Kevin? You ready for it?
Yes! Eric Pickersgrill. I got his card on my, (audience laughing) Eric Pickergrill. (man laughing) Thank you if you're out there. If anybody knows him. Please give him credit for really making a big impact on me, and I think that was a great photography idea. Somebody who really used their photography to make an impact on the world, and it made a big impression on me. And I realized, after his presentation, my wife and I both said okay, we're gonna put our phones down for awhile. And I realized, I come up with ideas when I'm bored. Creative ideas come to you when you're bored and you have to sit with your brain and think. And you can't do that if you're letting your phone distract you. And that's what I found so powerful and I'm trying to impress on my kids which is really hard (laughs). With kids, my teenagers. Put your phone down and be bored 'cause that's... When I get my son to put his phone down, he starts playing guitar, or he'll start drawing pictures but he won't do that unless I force him to put his phone down, and then he'll start doing these amazing creative things. And it's the same with us, and that we do that. Like, honey go do your homework. Go play practice your guitar. (audience laughing) Then we go through our phones and distract ourselves, like why don't we put our phones down and become creative again? Boredom is awesome. Boredom is how we get new ideas. So don't be afraid of the boredom. Don't fear the re, (laughs) my friend used to say, don't fear the reverb (laughs). It's just a reaper, okay nevermind. (audience laughing) (sniffs) That was a, what was that Black Sabbath? Don't Fear the Reaper?
Blue Oyster Cult.
Blue Oyster Cult! Thank you very much. Don't fear the reverb (laughs). That's a musicians joke never mind. (audience laughing) Let's go to the next one. So "Part of what makes social media insidious "is that the companies that profit from your attention "have succeeded with a masterful marketing coup, "convince our culture that if you don't use "their products you might miss out." Oh! If you don't use Facebook you're gonna miss out. You will not know what's going on in the world. A meteor strikes you will be the last to know, 'cause you're not on Facebook right now. Boom. Not so true. This is a great book by the way. It's in my book list at the end, but it's called Deep Work by Cal Newport, Rules for focused success in a distracted world. And this had a lot of great insight and information and ideas for how to lessen distractions in the world. Okay, so how can you use social media effectively? 'Cause we do have to except the reality that social media is where our clients get information about us. So, I'm not saying abandon it altogether. I'm saying make it smart use of it. So scheduling. We talked about that, your social media time. Make it your reward time. Or make it, say okay from, four to five in the afternoon before I leave the office, or maybe if you're like me from two to three before you leave the office, I'm gonna do my social media post for my business at that time. There are times of the day, do you guys know the best times of the day for social medical interaction? Anybody? Any ideas, yeah?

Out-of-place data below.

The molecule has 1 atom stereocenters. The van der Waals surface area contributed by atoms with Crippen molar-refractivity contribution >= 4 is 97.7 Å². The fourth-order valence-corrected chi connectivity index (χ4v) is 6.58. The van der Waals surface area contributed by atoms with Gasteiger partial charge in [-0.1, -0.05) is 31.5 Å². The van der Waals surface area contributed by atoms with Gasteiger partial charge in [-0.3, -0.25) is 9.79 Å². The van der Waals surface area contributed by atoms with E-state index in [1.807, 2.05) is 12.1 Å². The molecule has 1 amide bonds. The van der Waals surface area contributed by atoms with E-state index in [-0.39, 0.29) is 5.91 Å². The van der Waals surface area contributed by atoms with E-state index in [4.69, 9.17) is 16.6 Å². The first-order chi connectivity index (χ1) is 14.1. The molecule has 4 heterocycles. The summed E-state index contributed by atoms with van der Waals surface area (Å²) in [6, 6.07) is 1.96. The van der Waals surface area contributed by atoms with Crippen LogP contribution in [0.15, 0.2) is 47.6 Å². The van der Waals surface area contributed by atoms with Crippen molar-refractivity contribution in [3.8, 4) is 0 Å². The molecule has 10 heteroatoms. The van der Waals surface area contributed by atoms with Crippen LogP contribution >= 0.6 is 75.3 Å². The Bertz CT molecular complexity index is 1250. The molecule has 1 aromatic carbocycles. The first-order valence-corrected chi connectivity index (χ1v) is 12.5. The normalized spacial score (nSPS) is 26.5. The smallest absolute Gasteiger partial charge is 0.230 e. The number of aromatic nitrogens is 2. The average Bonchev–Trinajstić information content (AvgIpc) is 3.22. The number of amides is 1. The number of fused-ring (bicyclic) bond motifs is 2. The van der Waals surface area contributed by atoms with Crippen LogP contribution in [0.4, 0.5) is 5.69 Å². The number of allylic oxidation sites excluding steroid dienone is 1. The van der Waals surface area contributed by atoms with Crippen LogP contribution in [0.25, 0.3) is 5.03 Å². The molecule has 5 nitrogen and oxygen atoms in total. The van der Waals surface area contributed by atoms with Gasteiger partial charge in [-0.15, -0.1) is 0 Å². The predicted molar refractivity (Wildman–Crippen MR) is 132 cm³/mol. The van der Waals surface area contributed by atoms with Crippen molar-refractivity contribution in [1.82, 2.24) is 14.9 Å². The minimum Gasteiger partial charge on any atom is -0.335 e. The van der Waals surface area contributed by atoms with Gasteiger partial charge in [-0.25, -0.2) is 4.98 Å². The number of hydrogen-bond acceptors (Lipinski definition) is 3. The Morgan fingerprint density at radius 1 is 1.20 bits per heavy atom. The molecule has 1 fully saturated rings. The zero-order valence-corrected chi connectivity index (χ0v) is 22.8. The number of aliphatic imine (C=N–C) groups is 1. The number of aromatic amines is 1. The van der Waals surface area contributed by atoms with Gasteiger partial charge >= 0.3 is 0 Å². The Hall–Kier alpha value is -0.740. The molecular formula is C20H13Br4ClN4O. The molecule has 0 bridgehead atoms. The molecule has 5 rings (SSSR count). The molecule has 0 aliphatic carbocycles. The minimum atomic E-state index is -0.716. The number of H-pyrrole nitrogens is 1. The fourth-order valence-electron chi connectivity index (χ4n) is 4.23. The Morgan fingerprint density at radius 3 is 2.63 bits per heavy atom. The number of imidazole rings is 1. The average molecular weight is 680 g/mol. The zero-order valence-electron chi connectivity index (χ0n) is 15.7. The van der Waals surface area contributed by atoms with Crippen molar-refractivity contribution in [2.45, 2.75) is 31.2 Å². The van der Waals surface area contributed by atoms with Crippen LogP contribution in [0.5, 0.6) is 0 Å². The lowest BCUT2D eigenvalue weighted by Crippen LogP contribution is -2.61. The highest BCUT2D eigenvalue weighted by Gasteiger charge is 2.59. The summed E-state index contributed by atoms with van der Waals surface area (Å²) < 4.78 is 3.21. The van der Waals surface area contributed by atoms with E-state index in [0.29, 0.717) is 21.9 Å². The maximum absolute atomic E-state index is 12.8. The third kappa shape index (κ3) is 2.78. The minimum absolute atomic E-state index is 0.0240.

Five o'clock, yeah. At the end of the day is actually a really good time. In the evenings, some people say oh not on holiday, but actually holidays and weekends, sometimes afternoons. You think about like when do you kind of chill out and play with your social media stuff? And that's generally when your clients are gonna be doing it too. For a lot of people it's like the first, the morning toilet time, right? (laughing) Sit down on the toilet, scroll through your phone, whatever. If we actually knew when people were going to the bathroom that'd be such a genius marketing, like we need to have an app that can detect, (audience laughing) when they're going to the bathroom and they would send you a message like this is the time to post your social media.